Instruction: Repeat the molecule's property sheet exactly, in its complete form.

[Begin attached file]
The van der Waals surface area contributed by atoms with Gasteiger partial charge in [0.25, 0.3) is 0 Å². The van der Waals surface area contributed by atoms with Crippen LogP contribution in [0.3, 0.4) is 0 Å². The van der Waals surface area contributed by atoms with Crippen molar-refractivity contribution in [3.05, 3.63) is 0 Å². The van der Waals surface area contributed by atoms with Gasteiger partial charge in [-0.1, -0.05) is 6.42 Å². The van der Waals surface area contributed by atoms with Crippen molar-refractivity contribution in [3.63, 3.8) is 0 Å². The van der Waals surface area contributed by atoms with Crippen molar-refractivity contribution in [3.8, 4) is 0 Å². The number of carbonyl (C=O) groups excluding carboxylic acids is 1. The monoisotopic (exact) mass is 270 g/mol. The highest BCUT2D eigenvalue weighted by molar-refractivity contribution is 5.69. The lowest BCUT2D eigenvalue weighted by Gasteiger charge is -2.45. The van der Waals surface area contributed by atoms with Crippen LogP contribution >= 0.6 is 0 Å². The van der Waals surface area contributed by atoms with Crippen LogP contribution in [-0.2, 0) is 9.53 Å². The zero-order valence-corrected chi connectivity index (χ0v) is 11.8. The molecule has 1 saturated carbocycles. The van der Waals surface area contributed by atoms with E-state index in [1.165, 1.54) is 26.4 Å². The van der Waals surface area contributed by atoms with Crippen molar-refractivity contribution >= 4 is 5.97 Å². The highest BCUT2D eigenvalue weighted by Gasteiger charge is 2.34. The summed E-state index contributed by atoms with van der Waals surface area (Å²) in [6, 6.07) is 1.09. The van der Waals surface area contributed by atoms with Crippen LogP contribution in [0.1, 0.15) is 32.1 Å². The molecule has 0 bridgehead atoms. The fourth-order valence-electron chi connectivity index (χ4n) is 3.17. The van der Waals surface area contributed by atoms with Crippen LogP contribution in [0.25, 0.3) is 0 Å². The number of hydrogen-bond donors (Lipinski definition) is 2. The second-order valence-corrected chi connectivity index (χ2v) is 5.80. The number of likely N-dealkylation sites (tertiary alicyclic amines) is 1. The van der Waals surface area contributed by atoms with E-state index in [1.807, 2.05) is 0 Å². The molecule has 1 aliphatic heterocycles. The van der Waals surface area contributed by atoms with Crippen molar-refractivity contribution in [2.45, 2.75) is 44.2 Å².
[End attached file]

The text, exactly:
The van der Waals surface area contributed by atoms with Gasteiger partial charge in [0.25, 0.3) is 0 Å². The van der Waals surface area contributed by atoms with Crippen LogP contribution in [0.3, 0.4) is 0 Å². The van der Waals surface area contributed by atoms with Crippen molar-refractivity contribution in [3.05, 3.63) is 0 Å². The van der Waals surface area contributed by atoms with Gasteiger partial charge in [-0.1, -0.05) is 6.42 Å². The van der Waals surface area contributed by atoms with Crippen molar-refractivity contribution in [3.63, 3.8) is 0 Å². The van der Waals surface area contributed by atoms with Crippen molar-refractivity contribution in [3.8, 4) is 0 Å². The number of carbonyl (C=O) groups excluding carboxylic acids is 1. The monoisotopic (exact) mass is 270 g/mol. The highest BCUT2D eigenvalue weighted by molar-refractivity contribution is 5.69. The lowest BCUT2D eigenvalue weighted by Gasteiger charge is -2.45. The van der Waals surface area contributed by atoms with Crippen LogP contribution >= 0.6 is 0 Å². The van der Waals surface area contributed by atoms with Crippen LogP contribution in [-0.2, 0) is 9.53 Å². The zero-order valence-corrected chi connectivity index (χ0v) is 11.8. The molecule has 1 saturated carbocycles. The van der Waals surface area contributed by atoms with E-state index in [1.165, 1.54) is 26.4 Å². The van der Waals surface area contributed by atoms with Crippen molar-refractivity contribution >= 4 is 5.97 Å². The highest BCUT2D eigenvalue weighted by Gasteiger charge is 2.34. The summed E-state index contributed by atoms with van der Waals surface area (Å²) in [6, 6.07) is 1.09. The van der Waals surface area contributed by atoms with Crippen LogP contribution in [0.1, 0.15) is 32.1 Å². The molecule has 0 bridgehead atoms. The fourth-order valence-electron chi connectivity index (χ4n) is 3.17. The van der Waals surface area contributed by atoms with Crippen LogP contribution in [0.25, 0.3) is 0 Å². The number of hydrogen-bond donors (Lipinski definition) is 2. The second-order valence-corrected chi connectivity index (χ2v) is 5.80. The number of likely N-dealkylation sites (tertiary alicyclic amines) is 1. The van der Waals surface area contributed by atoms with E-state index in [1.807, 2.05) is 0 Å². The molecule has 1 aliphatic heterocycles. The van der Waals surface area contributed by atoms with Crippen molar-refractivity contribution in [2.45, 2.75) is 44.2 Å².